# Forest discovery and addressing

A good mechanism, when it comes to users being able to reach or address other users' forests and get access to select containers, is of paramount importance for container sharing, which is to be understood as both giving read-only access, as well as read-write access to the user's data.

Wildland addressing has been designed with the following goals in mind:

  • Avoiding a Central Points of Control and Failure
  • Allowing for scalability to many forests
  • Introducing flexibility (e.g. allowing the addresses to reflect organizational or other semantic structures)
  • Providing human-readability of the addresses
  • Non-spoofability

# Wildland URLs

Wildland URLs provide a way to refer to remote forests or their subsets, such as directories or single files within the forest. Note that a single directory, that is visible in a mounted filesystem, might in fact by an union of more than one container.

A general form of a Wildland URL can be written as (tokens in square brackets are optional):

wildland:[/Bridge/[email protected]][/Bridge/[email protected]][...][/Bridge/[email protected]]/Path/To/[email protected][/Resource]

It comprises 2 general sections:

  1. A bridge, or a chain of bridges, pointing to the target forest,
  2. A path to a final container or a file/directory within the target container.

The first Root Bridge is always assumed to be located within the so-called Root Directory Forest (RDF), which is a Wildland Forest, the forest manifest of which is assumed to be well-known by all clients (i.e. pre-configured with RDF's forest manifest).

# Alternative DNS Root Bridges

Alternatively, it is possible to specify a DNS name instead of a Root Bridge path:

wildland:[Forest DNS name:][/Bridge/[email protected]][...][/Bridge/[email protected]]/Path/To/[email protected]

In that case, the resolver should contact the DNS system and obtain a forest manifest from the DNS record (e.g. by reading the TXT record). We discuss the details of how a DNS record should be provisioned for Wildland resolver in a separate document.

This allows to bypass the use of RDF in Wildland URLs resolution.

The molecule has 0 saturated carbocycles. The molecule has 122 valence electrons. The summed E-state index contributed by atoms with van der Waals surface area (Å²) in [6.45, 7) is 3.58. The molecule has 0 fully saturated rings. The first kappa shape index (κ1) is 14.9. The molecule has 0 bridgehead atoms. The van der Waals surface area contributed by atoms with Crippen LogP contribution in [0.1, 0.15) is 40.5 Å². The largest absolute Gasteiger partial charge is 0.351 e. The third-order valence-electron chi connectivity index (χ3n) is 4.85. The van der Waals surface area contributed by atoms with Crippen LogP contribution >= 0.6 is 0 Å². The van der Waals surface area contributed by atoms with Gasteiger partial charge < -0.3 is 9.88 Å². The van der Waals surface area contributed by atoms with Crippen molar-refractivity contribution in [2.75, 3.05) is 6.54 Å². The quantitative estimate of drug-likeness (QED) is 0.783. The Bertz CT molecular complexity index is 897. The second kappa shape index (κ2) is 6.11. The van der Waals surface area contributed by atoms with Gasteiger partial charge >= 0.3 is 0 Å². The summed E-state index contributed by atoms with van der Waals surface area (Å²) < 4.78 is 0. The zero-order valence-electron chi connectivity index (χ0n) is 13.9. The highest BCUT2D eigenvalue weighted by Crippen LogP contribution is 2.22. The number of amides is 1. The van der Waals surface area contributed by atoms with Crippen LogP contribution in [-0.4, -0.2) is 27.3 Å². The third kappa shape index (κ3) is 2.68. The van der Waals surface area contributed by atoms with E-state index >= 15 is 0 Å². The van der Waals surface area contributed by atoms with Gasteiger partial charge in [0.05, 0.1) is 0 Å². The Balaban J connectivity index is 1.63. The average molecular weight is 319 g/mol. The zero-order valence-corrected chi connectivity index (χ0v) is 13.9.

Note that this form allows to skip any Forest Directory completely:

wildland:/Path/To/[email protected]

This would, however, expect the user to have their own DNS record (and also be able to host their forest manifest file on some URL-reachable server).

# Integration with other name systems

The resolver distinguishes between RDF bridge paths and DNS names by looking at the first character after the schema prefix (i.e. the wildland: string). If it is a slash /, then the string is assumed to mean a path to bridge within the RDF, otherwise it will be seen as a DNS name, the TXT record of which should be read in order to obtain the desired forest manifest.

We might consider integration with other DNS-like systems, the most prominent example being the Ethereum Name Service (ENS).

TODO: how to express DNS vs ENS distinction with the URL?

# Bridges to other forests

A bridge is a special kind of a container, which represents a gateway (or link) to another forest (referred to below to as a target forest), possibly owned by another user.

Bridge manifest contains the following information:

  1. The forestid of the target forest, which doubles as the hash of the target forest's master signing key,
  2. The address (object link or a traditional URL) of the target forest catalog (its integrity can be verified using the forest ID given above),
  3. The place in the source forest where it should be mounted.